Going into today's match against Manchester City at Maine Road, Newcastle United supporters glory in his ability, but fear the introduction of a maverick talent into a team that until Wednesday's defeat at West Ham appeared to be running away with the Premiership might be a transformation too much. Can they adapt to accommodate Asprilla's extravagant gifts while also in the run-in to the title, or has Kevin Keegan made a pounds 6.75m mistake?
Against West Ham, the 26-year-old striker was arguably Newcastle's best player. He hit a post and could have gained a penalty, but the match was lost and their lead was whittled to six points, albeit with a game in hand. Are we seeing shades of Rodney Marsh who was bought to embellish Manchester City's finish to the 1971/72 season and merely lit up their decline and Derby's championship? Keegan, though, clearly has no fears about changing his team late in the campaign, although yesterday's purchase of David Batty might be seen as matching the Colombian's guile with that bit of extra grit necessary to see the Tynesiders through to their first championship since 1927.
This Asprilla quandary will bring knowing smiles in Colombia and Italy. Asprilla, brilliant but flawed, has left questions like that behind like litter. He is, like a character straight from the pages of a novel by his compatriot, Gabriel Garcia Marquez, a man born to leave people shaking their head in wonder or dismay.
One of nine children of a cane cutter in Tulua, Asprilla has had people wrestling with his perverse nature almost as soon as his talent became apparent. Nicknamed the "Octopus" at an early age because of his gangly limbs, he nevertheless has a grace, pace and balance about him that belies that slightly derogatory sobriquet. On the downside, the tentacles of his private life reach deep into dark places.
On meeting his new acquisition, Sir John Hall, said: "He seems OK. He is only 26 and sometimes I think we expect too much from young men." It is taken as read that the Newcastle chairman will be expecting and hoping that Asprilla will avoid the notoriety of his time in Italy.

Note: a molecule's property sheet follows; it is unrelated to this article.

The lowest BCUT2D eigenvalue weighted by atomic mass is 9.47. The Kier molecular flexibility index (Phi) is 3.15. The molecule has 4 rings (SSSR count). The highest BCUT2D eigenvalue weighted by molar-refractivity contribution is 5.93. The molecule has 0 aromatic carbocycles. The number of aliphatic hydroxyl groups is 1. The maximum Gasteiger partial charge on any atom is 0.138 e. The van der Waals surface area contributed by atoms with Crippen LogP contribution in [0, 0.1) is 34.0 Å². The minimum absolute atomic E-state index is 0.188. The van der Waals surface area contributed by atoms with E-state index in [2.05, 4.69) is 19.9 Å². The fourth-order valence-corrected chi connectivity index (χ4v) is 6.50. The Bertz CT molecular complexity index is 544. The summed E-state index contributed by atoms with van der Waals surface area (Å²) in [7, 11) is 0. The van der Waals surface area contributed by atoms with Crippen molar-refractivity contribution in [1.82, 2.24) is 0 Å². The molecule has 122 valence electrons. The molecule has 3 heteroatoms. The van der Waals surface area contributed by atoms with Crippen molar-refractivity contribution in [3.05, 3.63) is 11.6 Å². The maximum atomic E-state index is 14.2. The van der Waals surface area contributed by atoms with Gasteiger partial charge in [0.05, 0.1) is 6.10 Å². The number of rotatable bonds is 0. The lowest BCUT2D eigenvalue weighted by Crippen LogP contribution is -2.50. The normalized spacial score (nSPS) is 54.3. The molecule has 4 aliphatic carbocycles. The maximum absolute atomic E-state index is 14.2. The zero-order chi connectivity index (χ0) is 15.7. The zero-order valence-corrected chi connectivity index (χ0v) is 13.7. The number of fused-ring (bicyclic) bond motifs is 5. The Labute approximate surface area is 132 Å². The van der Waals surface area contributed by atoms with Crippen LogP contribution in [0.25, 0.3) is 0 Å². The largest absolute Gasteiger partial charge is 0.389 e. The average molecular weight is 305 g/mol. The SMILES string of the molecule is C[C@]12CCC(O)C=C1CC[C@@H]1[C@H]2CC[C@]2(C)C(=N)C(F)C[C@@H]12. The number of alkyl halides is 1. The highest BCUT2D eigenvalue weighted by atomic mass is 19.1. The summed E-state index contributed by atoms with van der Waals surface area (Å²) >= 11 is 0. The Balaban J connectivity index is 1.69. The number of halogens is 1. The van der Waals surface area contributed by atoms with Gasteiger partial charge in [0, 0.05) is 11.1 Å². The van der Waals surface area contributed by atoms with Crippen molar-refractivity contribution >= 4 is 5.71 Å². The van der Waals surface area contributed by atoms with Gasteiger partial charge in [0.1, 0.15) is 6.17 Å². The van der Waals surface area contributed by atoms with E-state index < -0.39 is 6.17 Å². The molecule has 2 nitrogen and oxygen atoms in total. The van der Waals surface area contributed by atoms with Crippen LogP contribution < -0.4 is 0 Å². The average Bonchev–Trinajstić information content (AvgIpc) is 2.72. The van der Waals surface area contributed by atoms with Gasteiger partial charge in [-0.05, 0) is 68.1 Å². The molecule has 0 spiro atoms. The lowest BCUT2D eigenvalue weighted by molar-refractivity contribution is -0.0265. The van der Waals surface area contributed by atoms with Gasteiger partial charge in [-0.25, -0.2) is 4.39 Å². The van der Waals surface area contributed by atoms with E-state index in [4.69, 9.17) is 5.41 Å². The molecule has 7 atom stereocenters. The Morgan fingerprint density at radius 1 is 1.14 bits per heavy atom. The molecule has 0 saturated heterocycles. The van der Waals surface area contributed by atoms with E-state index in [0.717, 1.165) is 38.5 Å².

Bought by Parma in 1992 for what on the face of it was a bargain fee of pounds 800,000 (although many Colombian palms may have been greased in addition) Asprilla lived an almost child-like existence of getting what he wanted. On the pitch, he helped win the European Cup-Winners' and Uefa Cups but off it his excesses dragged the club's name through thousands of derogatory headlines.
His driving record alone is enough to give Tyneside police sleepless nights. On at least four occasions he smashed up cars while on another he simply parked at traffic lights and left the vehicle there for two days. In exasperation, Parma finally bought him a moped in the hope he might slow down.
Then there was the incident when he fired a gun during New Year's Eve celebrations - an indiscretion that earned him a suspended prison sentence - an involvement with an Italian porn queen and an alleged incident with a bus driver which may or may not have led to the injury that forced him out of the 1993 Cup-Winners' Cup final. In short his reputation, in no smoke without fire terms, has enough billowing from it to imply an inferno raging beneath.
As the Italian newspaper Corriere della Sera put it when the transfer to Tyneside was first mooted: "It is a deal that could be good for everyone. For Newcastle, for Asprilla but especially for Parma. For four years they have been obliged to put up with his strange behaviour. Parma have not been able to tame him and have given up. Now let us hope he can settle in Newcastle."
Keegan, who was obviously thrilled with Asprilla's performance against West Ham, says that he had similar warnings before he bought David Ginola and the Frenchman has been an inspiration. The Newcastle manager's record, too, brooks no argument when it comes to his judgement.
"I was delighted with him," Keegan said after the West Ham game. "Considering he was playing his first full game for three months I don't think we could have expected more from him. He and Les Ferdinand are going to be a lethal partnership once one or two fine tunings have been made."
It is that tuning that concerns Newcastle supporters. Asprilla's best moments on Wednesday came in a singular context. He was a man apart, in terms of skill and teamwork, and, most worryingly of all, the team lost even though he played well.
That concern would grow if the extent of Newcastle's research on the player was widely known. On the day Asprilla was due to be signed, 26 January, journalists were told a press conference would be held at 4pm.
There was considerable surprise, therefore, when the offices of the London- based magazine World Soccer was rung by someone at St James' Park at 3.30pm that day. "Could they, by any chance, tell them anything about Asprilla. Like how many international caps he has...?" was the gist of the questioning.
Newcastle's supporters and the club, 69 years after they last won the championship, are into the realms of the unknown. We may be better informed by five o' clock this afternoon.Reuse content